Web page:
A nurse’s injury suffered while lifting an obese patient and included a spinal fusion operation in 2014 is bad enough but the claims process that followed was even more painful.
"They have refused to hand over any money," Jeannie Wilcox, who has spent five years in a bitter dispute with the insurer, told the Sydney Morning Herald. "I've seen about 18 doctors. There have been endless medical reports, procedures, forms, appointments and follow-ups. I also get constant harassing phone calls from claims managers demanding this and that. I tell them to email me, so that at least I have a paper trail, but they keep calling."
Wilcox had group insurance through her employer who put in a permanent impairment claim with Workers Compensation in Australia, the claims for which are handled by Employers Mutual Limited [EML]. The company agreed to pay Wilcox income protection but not a lump sum.
However, the insurance company hasn’t made it easy for the former nurse getting photographers to follow her around to all her medical appointments.
"One of them was so close it clipped the gum tree 50 metres from the house. When it went past I saw a guy with a camera in the passenger seat,” Wilcox said. "If EML had just accepted liability when presented with the facts, they would have saved a lot of money instead of wasting it on cash-for-comment doctors and surveillance and chasing around trying to find a made-up explanation."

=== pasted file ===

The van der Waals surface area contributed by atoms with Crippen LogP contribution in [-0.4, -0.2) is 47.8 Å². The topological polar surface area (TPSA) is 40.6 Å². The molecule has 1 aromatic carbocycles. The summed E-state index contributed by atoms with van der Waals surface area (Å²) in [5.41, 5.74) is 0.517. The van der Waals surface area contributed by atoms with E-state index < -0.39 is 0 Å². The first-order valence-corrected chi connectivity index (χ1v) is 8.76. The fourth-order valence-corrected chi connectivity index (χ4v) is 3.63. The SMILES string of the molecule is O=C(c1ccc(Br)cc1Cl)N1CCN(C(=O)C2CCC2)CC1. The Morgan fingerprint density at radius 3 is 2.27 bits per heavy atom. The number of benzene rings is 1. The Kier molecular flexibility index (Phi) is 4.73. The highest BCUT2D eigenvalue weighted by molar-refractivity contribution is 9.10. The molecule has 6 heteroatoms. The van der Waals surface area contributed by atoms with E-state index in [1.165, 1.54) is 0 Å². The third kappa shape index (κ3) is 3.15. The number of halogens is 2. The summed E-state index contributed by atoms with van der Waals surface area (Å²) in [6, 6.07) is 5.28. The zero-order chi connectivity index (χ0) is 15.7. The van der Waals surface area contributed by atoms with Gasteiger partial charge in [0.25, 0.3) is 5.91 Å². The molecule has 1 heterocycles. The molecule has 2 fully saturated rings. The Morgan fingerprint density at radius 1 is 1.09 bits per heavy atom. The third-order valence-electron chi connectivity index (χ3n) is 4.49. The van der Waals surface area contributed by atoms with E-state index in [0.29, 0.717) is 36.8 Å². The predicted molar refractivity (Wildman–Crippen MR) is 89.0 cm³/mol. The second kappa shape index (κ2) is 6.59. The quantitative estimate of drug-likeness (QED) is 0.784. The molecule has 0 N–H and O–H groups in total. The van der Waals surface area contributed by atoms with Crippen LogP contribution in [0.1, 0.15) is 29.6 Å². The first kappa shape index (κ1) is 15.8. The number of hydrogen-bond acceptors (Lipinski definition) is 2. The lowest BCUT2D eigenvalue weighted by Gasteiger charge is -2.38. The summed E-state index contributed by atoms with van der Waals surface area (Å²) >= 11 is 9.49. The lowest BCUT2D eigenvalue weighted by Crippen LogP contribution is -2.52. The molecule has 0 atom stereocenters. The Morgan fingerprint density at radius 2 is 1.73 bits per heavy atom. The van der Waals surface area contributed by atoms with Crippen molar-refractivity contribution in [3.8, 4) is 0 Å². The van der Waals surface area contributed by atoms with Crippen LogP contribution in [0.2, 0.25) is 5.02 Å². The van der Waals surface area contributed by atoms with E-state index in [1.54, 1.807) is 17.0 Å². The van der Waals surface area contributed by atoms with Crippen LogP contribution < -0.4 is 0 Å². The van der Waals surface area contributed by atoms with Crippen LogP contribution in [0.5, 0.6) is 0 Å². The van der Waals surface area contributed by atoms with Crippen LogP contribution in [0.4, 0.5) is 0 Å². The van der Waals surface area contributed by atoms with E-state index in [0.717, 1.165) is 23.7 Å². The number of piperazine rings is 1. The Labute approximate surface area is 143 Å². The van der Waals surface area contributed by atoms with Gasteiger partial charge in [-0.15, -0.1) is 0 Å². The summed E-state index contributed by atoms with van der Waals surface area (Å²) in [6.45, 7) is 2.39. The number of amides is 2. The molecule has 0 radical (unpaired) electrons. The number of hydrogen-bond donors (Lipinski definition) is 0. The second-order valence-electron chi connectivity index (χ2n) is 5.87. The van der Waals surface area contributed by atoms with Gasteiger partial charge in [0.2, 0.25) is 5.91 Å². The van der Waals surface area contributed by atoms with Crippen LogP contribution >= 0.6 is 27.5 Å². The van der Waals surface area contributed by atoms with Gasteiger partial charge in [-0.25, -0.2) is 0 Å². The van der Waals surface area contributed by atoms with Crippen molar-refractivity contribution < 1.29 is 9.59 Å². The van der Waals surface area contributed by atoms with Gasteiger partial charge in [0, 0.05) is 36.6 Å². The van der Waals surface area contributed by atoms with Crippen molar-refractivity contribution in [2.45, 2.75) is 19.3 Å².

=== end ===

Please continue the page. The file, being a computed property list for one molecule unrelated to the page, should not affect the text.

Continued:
To make matters worse, Wilcox’s insurance company refused to pay for her spinal fusion operation as well as MRIs. To top it off, while her husband was in the final stages of terminal cancer, she asked the insurance company for assistance paying for someone to do the cleaning and lawn mowing usually done by her husband.
"Life and disability insurers are fighting harder now, and subjecting claimants to more intrusive and humiliating demands,” said Andrew Weinmann, a superannuation and insurance lawyer at Slater and Gordon in Australia. “Plenty of people find it too stressful, and give up on perfectly good claims."